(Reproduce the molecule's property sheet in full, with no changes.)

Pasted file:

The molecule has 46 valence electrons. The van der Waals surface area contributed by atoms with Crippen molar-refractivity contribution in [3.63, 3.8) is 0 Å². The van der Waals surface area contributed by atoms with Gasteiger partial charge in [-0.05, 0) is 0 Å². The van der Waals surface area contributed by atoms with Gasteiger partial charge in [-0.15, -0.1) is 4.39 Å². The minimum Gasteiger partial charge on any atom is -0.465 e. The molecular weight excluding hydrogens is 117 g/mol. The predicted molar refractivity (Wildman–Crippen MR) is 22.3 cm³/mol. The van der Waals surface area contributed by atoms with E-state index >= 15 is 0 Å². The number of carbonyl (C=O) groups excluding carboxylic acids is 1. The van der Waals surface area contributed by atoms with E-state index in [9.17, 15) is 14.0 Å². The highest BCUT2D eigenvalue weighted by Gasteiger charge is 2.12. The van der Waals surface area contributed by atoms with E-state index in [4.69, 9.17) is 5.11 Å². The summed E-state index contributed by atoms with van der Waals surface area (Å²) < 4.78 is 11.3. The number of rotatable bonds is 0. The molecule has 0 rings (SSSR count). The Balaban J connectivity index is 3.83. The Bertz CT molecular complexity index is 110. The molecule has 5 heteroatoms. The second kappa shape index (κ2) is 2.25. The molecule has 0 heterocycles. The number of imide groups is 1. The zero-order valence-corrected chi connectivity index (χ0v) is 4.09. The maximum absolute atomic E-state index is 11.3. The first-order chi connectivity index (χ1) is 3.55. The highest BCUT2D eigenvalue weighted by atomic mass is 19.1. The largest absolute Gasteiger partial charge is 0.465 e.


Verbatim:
The molecule has 46 valence electrons. The van der Waals surface area contributed by atoms with Crippen molar-refractivity contribution in [3.63, 3.8) is 0 Å². The van der Waals surface area contributed by atoms with Gasteiger partial charge in [-0.05, 0) is 0 Å². The van der Waals surface area contributed by atoms with Gasteiger partial charge in [-0.15, -0.1) is 4.39 Å². The minimum Gasteiger partial charge on any atom is -0.465 e. The molecular weight excluding hydrogens is 117 g/mol. The predicted molar refractivity (Wildman–Crippen MR) is 22.3 cm³/mol. The van der Waals surface area contributed by atoms with E-state index >= 15 is 0 Å². The number of carbonyl (C=O) groups excluding carboxylic acids is 1. The van der Waals surface area contributed by atoms with E-state index in [9.17, 15) is 14.0 Å². The highest BCUT2D eigenvalue weighted by Gasteiger charge is 2.12. The van der Waals surface area contributed by atoms with E-state index in [4.69, 9.17) is 5.11 Å². The summed E-state index contributed by atoms with van der Waals surface area (Å²) < 4.78 is 11.3. The number of rotatable bonds is 0. The molecule has 0 rings (SSSR count). The Balaban J connectivity index is 3.83. The Bertz CT molecular complexity index is 110. The molecule has 5 heteroatoms. The second kappa shape index (κ2) is 2.25. The molecule has 0 heterocycles. The number of imide groups is 1. The zero-order valence-corrected chi connectivity index (χ0v) is 4.09. The maximum absolute atomic E-state index is 11.3. The first-order chi connectivity index (χ1) is 3.55. The highest BCUT2D eigenvalue weighted by atomic mass is 19.1. The largest absolute Gasteiger partial charge is 0.465 e.